Returning to Pete
Today is the 46th anniversary of the NFL’s appointment of Alvin Ray “Pete” Rozelle as their commissioner. Overcoming initial trepidation from his crusty, change-adverse bosses, Rozelle went on to launch the NFL into the behemoth brand it is today. He also changed what exactly it meant to be a sports executive, and his lessons are badly needed by leagues today.
I’m not saying that the press is wrong to report any internal differences we have, but at the same time, I think it’s our job to keep them from becoming public issues, for anything that detracts from the purely athletic aspects of the sport is bad for us.
Rozelle would have been a genius on Twitter, Facebook, Instagram and, perhaps in a fit of creativity, Snapchat. Rozelle’s prose while a student had been purple, but over the years he developed a succinctness that carried over into his interviews and internal memos. 140 characters would have been more than enough for Rozelle. He was an executive who had innate understanding of his customers. It’s easy to imagine the press conference wizard Rozelle taking to Twitter to diffuse a crisis with a deft quip, following up a statement with decisive action. Rozelle was great at executing decisions speedily, changing the story from the story itself to how excellently he and the NFL had handled it. Rozelle was good at using this skill to slowly trnsform himself into the NFL’s lead actor for 30 years. Rozelle probably buried his fair share of stories, and that’s not a good thing. But it’s the exact opposite tact than the current NFL employs.
I have no idea if Roger Goodell was a good lawyer, but I have to assume he was at least competent one. I have to assume he was, because the NFL, despite being an entity with a large amount of nepotism, was spot on with the appointments of Rozelle and then Paul Tagliabue. I also think that the total vilification of Goodell is sometimes hysterical, but it is a fact that he is a public relations disaster. Whereas Rozelle was the master of the finesse move, Goodell seems intent on pile driving stories into oblivion. If Goodell was a gardener, he’d use a bulldozer to plant a flower, throwing up piles of dirt and rubble when a few shovel scoops would’ve done nicely. Rozelle was able to slowly develop himself into an exceptional villain, while Goodell has stumbled into being the biggest villain in American sports. How this has been allowed to continually happen, without any real intervention, is beyond comprehension. He’s proven to have little understanding, in his interactions with the media, to have little to no understanding or rapport with his customers. Sure, the NFL is more popular than ever, but NFL bashing is more popular than ever. Goodell bashing is a continuous narrative throughout the year. It’s rot, and assuming that the NFL is too invincible to pay attention to it is hubris.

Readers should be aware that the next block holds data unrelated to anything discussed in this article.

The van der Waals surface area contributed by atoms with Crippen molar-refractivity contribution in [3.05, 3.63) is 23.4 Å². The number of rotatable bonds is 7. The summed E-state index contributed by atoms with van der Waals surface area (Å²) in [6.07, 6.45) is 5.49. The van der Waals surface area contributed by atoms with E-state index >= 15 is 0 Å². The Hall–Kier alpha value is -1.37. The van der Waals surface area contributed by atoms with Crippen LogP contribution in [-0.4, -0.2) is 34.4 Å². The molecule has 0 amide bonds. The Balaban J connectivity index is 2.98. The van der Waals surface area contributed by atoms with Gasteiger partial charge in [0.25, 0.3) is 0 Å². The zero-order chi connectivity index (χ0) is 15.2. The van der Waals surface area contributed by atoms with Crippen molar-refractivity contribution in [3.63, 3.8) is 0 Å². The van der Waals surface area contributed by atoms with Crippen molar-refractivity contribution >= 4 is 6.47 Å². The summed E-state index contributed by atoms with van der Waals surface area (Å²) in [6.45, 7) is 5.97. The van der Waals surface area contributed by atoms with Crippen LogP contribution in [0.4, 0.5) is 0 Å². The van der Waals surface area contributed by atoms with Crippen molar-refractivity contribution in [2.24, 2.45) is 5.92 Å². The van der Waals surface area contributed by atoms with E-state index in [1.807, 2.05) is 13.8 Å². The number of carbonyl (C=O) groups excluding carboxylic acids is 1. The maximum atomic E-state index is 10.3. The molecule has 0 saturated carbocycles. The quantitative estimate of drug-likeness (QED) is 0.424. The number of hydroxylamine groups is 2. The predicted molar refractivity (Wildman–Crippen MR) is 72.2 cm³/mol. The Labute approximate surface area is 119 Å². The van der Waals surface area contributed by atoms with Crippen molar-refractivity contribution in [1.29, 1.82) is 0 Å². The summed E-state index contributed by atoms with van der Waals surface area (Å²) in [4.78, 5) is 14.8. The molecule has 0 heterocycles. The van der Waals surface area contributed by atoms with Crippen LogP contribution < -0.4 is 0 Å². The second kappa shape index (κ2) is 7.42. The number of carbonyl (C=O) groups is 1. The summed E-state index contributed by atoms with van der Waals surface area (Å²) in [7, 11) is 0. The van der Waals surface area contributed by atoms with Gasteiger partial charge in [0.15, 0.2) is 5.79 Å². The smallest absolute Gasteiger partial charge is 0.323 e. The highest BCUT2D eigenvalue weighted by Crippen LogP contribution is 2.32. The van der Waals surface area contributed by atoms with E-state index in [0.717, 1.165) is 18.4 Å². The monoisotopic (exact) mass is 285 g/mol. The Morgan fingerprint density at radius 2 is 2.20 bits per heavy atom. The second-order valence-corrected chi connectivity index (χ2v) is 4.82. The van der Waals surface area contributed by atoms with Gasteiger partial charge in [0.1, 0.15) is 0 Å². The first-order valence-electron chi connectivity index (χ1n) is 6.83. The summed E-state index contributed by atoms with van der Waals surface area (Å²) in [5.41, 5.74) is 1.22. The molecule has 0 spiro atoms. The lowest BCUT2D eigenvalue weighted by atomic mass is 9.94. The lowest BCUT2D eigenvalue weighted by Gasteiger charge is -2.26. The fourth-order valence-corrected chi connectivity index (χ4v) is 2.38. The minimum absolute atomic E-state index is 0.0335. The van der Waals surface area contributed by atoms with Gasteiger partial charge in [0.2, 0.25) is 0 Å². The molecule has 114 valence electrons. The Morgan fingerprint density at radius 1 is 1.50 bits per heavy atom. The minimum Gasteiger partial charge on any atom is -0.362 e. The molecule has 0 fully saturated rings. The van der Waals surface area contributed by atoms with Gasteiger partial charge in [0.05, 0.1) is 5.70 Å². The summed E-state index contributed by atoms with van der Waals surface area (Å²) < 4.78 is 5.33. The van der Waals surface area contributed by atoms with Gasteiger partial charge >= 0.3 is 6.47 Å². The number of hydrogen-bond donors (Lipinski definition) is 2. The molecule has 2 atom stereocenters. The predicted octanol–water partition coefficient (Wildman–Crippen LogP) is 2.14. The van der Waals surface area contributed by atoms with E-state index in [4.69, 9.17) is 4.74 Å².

So what could the NFL do starting today, the 56th anniversary of the most important decision it ever made as an organization? Firing Goodell would be a start, but doing so suddenly, dramatically and without a plan of succession would be construed as desperate. If I were the NFL, I’d start sourcing candidates in the weeks following Super Bowl 50, with the plan that succession would happen prior to the 2016 or the 2017 draft. Using the draft as the next commissioner’s first public event is ideal because it is a glitzy but manageable party, and an easy way to start building solid rapport with the players.
The second task is to repair relations with the NFLPA. The essence of this relationship is rooted in friction, but mutual disgust does neither side any good. Taking measured steps towards reconciliation would go a long way.
The third obvious step is appointing a visible and adept rules committee czar. The rules are so byzantine, so open to strange interpretation at this point, that it’s hurting product. Having someone who could go on TV (or Reddit AMA) to explain changes and the rationale behind them would restore fan confidence, and create PR win the NFL could mine. Rozelle would have teed off on that chance.
What happens after those three changes would be anyone’s guess. The violence of the game may prove too endemic to overcome, and a gradual talent drain as more athletes flock to less dangerous sports might mean football’s life is more finite than we want to imagine. But these are existential problems the NFL has years to comprehend and solve. There’s no excuse for being undone by problems with ready solutions.
So happy anniversary Pete, and congratulations on getting your team back in Los Angeles. I hope where ever you are you’re celebrating, and I hope the league figures out how to follow your example once more.